Shannon Brattebo, Driector (2020-2022)

Shannon has been an environmental engineer and limnologist for Tetra Tech, Inc. in Seattle and Spokane, WA since 1999. Shannon’s work has focused on lake and reservoir water quality, restoration, and management both in the Pacific Northwest and across the nation. Shannon has a B.S. in Civil/Environmental Engineering from Seattle University and an M.S.C.E in Civil/Environmental Engineering from the University of Washington. Shannon has been a member of NALMS since 2001 and is a past board member and secretary of the Washington Lakes Protection Association (WALPA). Shannon is also a past Region 10 NALMS Director (2015 – 2018).

Paula Cracknell, Driector (2020-2022)

Paula is an Aquatic Resource Specialist for Thurston County Public Works where she manages various projects with lake management and special use districts, river restoration projects and aquatic noxious weed control. Paula also teaches aquatic toxicology as adjunct faculty with her course focus on algal toxins in fresh and saltwater systems and land use characteristics that impact watersheds. Paula earned her M.E.S. from the Evergreen State College where she quantified a decade of dissolved organic carbon (DOC) transport from river systems to the Salish Sea using abiotic factors and land use as a comparable driver for DOC transport. Paula enjoys helping people set up volunteer water quality monitoring groups and sharing knowledge about aquatic systems that makes people excited and protective of their watersheds. Paula also enjoys kayaking, swimming, and scuba as often as possible, as well as playing music with her children.


Will Hobbs, Director (2018-2022)

Will is a senior environmental scientist with the Washington State Department of Ecology, Environmental Assessment Program. He received his B.Sc. in Physical Geography from the University of British Columbia, M.Sc. in Limnology and Environmental Science at the University of Dublin, Ireland, and his PhD in Earth and Atmospheric Sciences at the University of Alberta. Prior to joining Ecology, Will was a research scientist in freshwater and paleo-ecology at the University of Nebraska, University of Minnesota and the Science Museum of Minnesota. His current scientific interests include: diatom ecology, ecological changes in lakes over decadal timescales, cyanotoxins, and the transport and bioaccumulation of toxic chemicals in rivers and lakes. With Ecology, Will works primarily on targeted source identification studies for toxic contaminants in freshwater and oversees the agency’s participation in the National Lakes Assessment with the USEPA.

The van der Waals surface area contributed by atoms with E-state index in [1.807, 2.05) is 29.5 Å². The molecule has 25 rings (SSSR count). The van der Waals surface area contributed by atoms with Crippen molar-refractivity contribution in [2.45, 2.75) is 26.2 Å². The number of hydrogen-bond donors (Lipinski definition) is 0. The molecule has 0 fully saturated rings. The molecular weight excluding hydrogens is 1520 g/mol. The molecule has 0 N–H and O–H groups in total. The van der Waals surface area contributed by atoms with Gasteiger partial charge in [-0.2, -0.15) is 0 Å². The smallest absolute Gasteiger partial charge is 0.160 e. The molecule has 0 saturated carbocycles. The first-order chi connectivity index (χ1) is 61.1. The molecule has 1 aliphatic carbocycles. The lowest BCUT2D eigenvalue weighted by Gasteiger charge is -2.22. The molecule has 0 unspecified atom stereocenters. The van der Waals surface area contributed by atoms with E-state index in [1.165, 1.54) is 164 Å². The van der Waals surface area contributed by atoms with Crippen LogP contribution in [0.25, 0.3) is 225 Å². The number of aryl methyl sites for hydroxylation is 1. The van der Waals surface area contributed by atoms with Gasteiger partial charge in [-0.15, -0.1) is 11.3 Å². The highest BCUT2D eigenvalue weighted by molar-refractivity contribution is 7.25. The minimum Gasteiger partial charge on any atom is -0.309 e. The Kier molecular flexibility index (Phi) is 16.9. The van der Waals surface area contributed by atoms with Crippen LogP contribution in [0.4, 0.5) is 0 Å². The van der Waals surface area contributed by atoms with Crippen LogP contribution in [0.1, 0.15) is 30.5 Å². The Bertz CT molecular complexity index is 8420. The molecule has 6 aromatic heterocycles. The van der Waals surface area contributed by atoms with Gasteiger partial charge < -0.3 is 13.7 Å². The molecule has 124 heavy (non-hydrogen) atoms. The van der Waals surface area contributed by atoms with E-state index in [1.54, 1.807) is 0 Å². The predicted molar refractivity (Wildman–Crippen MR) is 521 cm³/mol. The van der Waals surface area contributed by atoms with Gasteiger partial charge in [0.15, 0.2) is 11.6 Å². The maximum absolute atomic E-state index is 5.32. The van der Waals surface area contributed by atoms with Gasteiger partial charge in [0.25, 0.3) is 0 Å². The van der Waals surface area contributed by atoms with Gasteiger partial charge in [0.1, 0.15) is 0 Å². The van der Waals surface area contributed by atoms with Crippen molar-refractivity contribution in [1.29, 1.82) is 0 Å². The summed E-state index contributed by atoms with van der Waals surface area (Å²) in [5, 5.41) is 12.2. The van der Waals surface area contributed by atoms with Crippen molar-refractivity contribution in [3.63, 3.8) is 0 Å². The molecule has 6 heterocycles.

Angela Strecker, Director (2019-2022)

Angela Strecker is the Director of the Institute for Watershed Studies and faculty in the Department of Environmental Sciences at Western Washington University.  Prior to arriving at WWU, she was faculty in the Department of Environmental Science and Management at Portland State University and Director of the Center for Lakes and Reservoirs.  She completed her Bachelor of Science degree with Honours in Biology at the University of Regina and a Ph.D. at Queen’s University in Biology.  Her research interests fall into several interconnected categories that revolve around the basic question of what influences biodiversity and ecosystem function at different spatial scales in aquatic systems.  To do this, her lab studies anthropogenic stressors in freshwater ecosystems, such as invasive species, climate change, habitat connectivity, and contaminants.  Ultimately, this work leads to the question of how ecosystem functions and services may be affected by human activities.  In general, she uses the combined approach of field surveys, small-scale and large-scale experiments, and statistical modeling to test hypotheses.  She also collaborates with social scientists to better understand complex socio-ecological systems.

Wafa Tafesh, Director (2020-2022)

Wafa is a University of Washington graduate and has worked on various projects focused on environmental public health. She began her career as an intern with the Seattle non-profit, The Duwamish River Cleanup Coalition, hosting Rain2River walks in Seattle’s neighborhoods. Since then she has worked with the Washington Department of Health as a field sampler (oysters) during the Vibrio parahaemolyticus season and as Technical Program Advisor for the Office of Drinking Water. She has worked with Recology Cleanscapes promoting stormwater and hazardous waste compliance. Most recently, she acted as a Health and Environmental Investigator in King County’s Hazardous Waste Management Program. Wafa currently works with King County’s Department of Natural Resources and Parks as a Water Quality Planner. Her work includes water quality sampling, managing water quality data, conducting quality assurance reviews, and assisting with report writing. She also supports the Lake Stewardship Program and assists the Marine & Sediment Assessment unit with data analysis.